Colonel Shelby was left in command at Camp Coffee, and deserves great credit for his promptness in sending re-enforcements and guarding the camp from and apprehended attack of the enemy. Captain John Wallis, Colonel Stevens' regiment, was severely wounded while charging the enemy at the head of his company, but his wound is not considered dangerous. Captain Duncan, of Colonel Hawpe's regiment, lost a leg in the engagement while gallantly charging the enemy. Much praise is also due Captain Martin Folsom, of the First Choctaw Regiment, for the distinguished bravery shown by him in the engagement in the corn field. We have to mourn his loss, which will be severely felt by his regiment. He was wounded late in the day and has since died. Captain William B. Pitchlynn, of the First Choctaw and Chickasaw Regiment, also behaved with distinguished gallantry. My acknowledgments are also due Captain Crisp, of Colonel Coffee's Missouri regiment, and to Lieutenant Colonel John Henderson, of the Missouri State Guard (General Rains' staff), who reported to me on the field, for the valuable services rendered in carrying orders, in leading troops, and placing them in position. My son, Dr. D. J. Cooper, of the First Choctaw and Chickasaw Regiment, was constantly with me, and rendered efficient service on the field. The artillery of Captains Howell and bledsoe was admirably handled, and much credit is due those offices for the efficiency of their batteries.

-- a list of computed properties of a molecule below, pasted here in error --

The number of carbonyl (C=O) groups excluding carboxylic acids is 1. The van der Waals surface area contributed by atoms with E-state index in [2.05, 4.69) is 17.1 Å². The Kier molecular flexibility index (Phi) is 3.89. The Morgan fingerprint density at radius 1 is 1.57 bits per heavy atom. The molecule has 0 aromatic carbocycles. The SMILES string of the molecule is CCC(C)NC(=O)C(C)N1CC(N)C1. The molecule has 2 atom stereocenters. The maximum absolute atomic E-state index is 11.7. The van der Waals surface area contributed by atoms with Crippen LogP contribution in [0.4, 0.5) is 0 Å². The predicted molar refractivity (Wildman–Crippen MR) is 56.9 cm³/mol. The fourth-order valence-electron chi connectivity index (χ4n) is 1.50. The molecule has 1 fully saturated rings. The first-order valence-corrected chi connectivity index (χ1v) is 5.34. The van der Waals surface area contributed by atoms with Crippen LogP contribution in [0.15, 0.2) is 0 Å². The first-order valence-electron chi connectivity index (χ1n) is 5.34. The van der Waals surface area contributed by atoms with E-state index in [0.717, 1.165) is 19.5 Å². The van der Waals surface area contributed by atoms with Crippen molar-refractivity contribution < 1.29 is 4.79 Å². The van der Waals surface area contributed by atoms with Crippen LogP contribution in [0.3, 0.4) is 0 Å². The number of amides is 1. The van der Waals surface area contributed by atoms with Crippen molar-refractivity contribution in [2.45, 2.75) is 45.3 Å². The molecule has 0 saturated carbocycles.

Of my personal staff I can speak in the highest raise. They behaved with their usual coolness and courage. Captain J. W. Wells, my adjutant-general, was left at the camp in the morning, a battle not then being expected, and afterward assisted Colonel Shelby in forwarding re-enforcements. He joined me before the evening engagement and rendered valuable services during the action. Lieutenant C. H. Tiner and my aide, Lieutenant T. B. Heiston, were also conspicuous for their gallantry and courage, and rendered efficient service. To Capts. J. W. Coarser and F. W. Miner my acknowledgments are also due for valuable services rendered during the battle in bearing orders.
The medical staff, under the direction of Dr. J. G. Russell, were prompt in their attention to the wounded. Not only our own but those of the enemy were removed from the field and had the same care shown them as our own.
Referring to the accompanying report for a list of the killed and wounded, I am, general, very respectfully,
DOUGLAS H. COOPER,
Brigadier General JAMES S. RAINS,
Mo., S. G., Commanding Army in the Field, Camp at Elkhorn, Ark.